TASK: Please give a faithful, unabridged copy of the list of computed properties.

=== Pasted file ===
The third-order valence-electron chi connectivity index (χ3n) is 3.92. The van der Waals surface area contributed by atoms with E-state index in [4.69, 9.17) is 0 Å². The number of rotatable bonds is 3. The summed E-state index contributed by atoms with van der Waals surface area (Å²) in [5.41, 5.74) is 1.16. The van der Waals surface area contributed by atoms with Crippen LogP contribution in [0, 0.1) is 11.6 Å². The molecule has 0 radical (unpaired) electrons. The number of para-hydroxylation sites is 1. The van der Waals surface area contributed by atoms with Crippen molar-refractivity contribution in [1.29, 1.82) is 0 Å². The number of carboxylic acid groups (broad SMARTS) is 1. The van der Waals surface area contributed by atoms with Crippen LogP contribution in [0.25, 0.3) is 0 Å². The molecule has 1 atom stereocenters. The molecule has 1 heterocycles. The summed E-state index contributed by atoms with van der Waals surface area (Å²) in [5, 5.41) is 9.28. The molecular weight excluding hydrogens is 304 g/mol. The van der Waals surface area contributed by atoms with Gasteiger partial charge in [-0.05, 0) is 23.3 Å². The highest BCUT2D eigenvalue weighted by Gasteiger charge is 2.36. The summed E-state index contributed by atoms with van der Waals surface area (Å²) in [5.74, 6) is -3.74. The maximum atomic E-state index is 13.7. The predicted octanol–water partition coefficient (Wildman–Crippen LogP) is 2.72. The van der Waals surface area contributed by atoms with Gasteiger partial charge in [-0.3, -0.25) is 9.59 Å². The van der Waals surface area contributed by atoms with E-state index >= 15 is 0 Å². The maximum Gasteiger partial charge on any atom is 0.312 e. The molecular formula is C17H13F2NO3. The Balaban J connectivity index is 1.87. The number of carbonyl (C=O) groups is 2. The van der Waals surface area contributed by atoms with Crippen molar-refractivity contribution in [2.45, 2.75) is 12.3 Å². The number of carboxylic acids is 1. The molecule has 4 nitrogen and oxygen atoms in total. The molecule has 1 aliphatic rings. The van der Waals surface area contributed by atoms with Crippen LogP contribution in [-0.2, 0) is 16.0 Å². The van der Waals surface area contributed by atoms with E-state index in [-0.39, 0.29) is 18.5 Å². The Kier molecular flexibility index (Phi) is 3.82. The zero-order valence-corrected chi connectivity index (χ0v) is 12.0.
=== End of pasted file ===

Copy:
The third-order valence-electron chi connectivity index (χ3n) is 3.92. The van der Waals surface area contributed by atoms with E-state index in [4.69, 9.17) is 0 Å². The number of rotatable bonds is 3. The summed E-state index contributed by atoms with van der Waals surface area (Å²) in [5.41, 5.74) is 1.16. The van der Waals surface area contributed by atoms with Crippen LogP contribution in [0, 0.1) is 11.6 Å². The molecule has 0 radical (unpaired) electrons. The number of para-hydroxylation sites is 1. The van der Waals surface area contributed by atoms with Crippen molar-refractivity contribution in [1.29, 1.82) is 0 Å². The number of carboxylic acid groups (broad SMARTS) is 1. The van der Waals surface area contributed by atoms with Crippen LogP contribution in [0.25, 0.3) is 0 Å². The molecule has 1 atom stereocenters. The molecule has 1 heterocycles. The summed E-state index contributed by atoms with van der Waals surface area (Å²) in [5, 5.41) is 9.28. The molecular weight excluding hydrogens is 304 g/mol. The van der Waals surface area contributed by atoms with Gasteiger partial charge in [-0.05, 0) is 23.3 Å². The highest BCUT2D eigenvalue weighted by Gasteiger charge is 2.36. The summed E-state index contributed by atoms with van der Waals surface area (Å²) in [5.74, 6) is -3.74. The maximum atomic E-state index is 13.7. The predicted octanol–water partition coefficient (Wildman–Crippen LogP) is 2.72. The van der Waals surface area contributed by atoms with Gasteiger partial charge in [-0.3, -0.25) is 9.59 Å². The van der Waals surface area contributed by atoms with E-state index >= 15 is 0 Å². The maximum Gasteiger partial charge on any atom is 0.312 e. The molecular formula is C17H13F2NO3. The Balaban J connectivity index is 1.87. The number of carbonyl (C=O) groups is 2. The van der Waals surface area contributed by atoms with Crippen molar-refractivity contribution in [2.45, 2.75) is 12.3 Å². The number of carboxylic acids is 1. The molecule has 4 nitrogen and oxygen atoms in total. The molecule has 1 aliphatic rings. The van der Waals surface area contributed by atoms with Crippen LogP contribution in [-0.2, 0) is 16.0 Å². The van der Waals surface area contributed by atoms with E-state index in [-0.39, 0.29) is 18.5 Å². The Kier molecular flexibility index (Phi) is 3.82. The zero-order valence-corrected chi connectivity index (χ0v) is 12.0.